It’s a tough time for schools, budget-wise. We’ve been covering this story extensively for some time now, but one recent story by Julie Grant lays out the problem as it currently stands: In that story, Hermon-DeKalb Central School superintendent Ann Adams says, although local schools did better than expected in this year’s budget, the district has “nothing left to cut,” and that it’s close to the point of going broke.
Another story from that same day, April 2, has incoming Saranac Lake Central school superintendent telling reporter Chris Knight that the main problem she’s facing in her new position is, well, money. That district is looking at a budget gap of more than $1 million.
We’ve seen this story repeated again and again throughout our region (and we can be sure it’s not just a North Country problem.) North Country Now is reporting this week that local school superintendents (the article quotes superintendents from Potsdam and Norwood-Norfolk) are saying that while that state aid increase might save some jobs this year, rural districts won’t survive if there’s not some serious change.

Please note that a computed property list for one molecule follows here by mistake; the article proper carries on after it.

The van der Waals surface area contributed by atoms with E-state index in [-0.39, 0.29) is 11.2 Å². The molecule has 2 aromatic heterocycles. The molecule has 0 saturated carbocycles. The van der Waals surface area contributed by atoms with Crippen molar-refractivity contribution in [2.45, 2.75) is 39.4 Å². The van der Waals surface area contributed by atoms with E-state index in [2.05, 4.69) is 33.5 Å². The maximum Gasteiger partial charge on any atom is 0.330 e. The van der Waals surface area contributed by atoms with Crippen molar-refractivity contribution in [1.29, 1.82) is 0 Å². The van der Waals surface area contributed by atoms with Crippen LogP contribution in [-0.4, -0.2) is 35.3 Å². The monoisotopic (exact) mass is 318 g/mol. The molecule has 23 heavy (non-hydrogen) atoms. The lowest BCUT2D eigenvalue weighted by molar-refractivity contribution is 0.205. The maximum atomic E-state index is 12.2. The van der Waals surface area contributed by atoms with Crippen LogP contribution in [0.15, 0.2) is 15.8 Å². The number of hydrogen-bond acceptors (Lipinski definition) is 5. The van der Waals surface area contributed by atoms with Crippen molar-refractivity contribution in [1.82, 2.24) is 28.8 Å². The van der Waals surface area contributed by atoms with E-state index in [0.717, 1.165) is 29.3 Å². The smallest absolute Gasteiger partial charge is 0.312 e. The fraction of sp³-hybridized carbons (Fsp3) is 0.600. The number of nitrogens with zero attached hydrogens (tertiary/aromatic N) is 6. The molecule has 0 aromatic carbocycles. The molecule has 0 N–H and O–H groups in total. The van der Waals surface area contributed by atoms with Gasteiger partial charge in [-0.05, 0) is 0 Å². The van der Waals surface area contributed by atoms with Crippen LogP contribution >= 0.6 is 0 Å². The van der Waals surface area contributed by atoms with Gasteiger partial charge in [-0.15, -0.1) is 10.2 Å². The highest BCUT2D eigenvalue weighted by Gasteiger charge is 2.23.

What kind of change are they suggesting, you ask? Well, mandate relief, not suprisingly, and an adjustment in the state school aid formula, which many feel benefits wealthier districts at the expense of poorer ones.
They’re also looking to eliminate something called the “Gap Elimination Adjustment,” (GEA) which (follow me here) divides a portion of the state’s funding shortfall among all school districts in the state, and subtracts that amount from state aid (somewhat wonkier details in the article.) The GEA, has been reduced somewhat in the latest budget.
Missing from this article is another big topic in rural education, and one that’s come up lately here in the North Country: consolidation. This may be because the article’s actually about preserving school districts, but consolidation looks to be emerging as a more and more important issue as time goes on (actually, 18 St. Lawrence County school districts participated in a consolidation study two years ago that recommended the creation of regional high schools, among other things.) Some school districts have considered taking steps toward consolidation, as Ogdensburg did last month, and several Tri-Lakes schools did last year.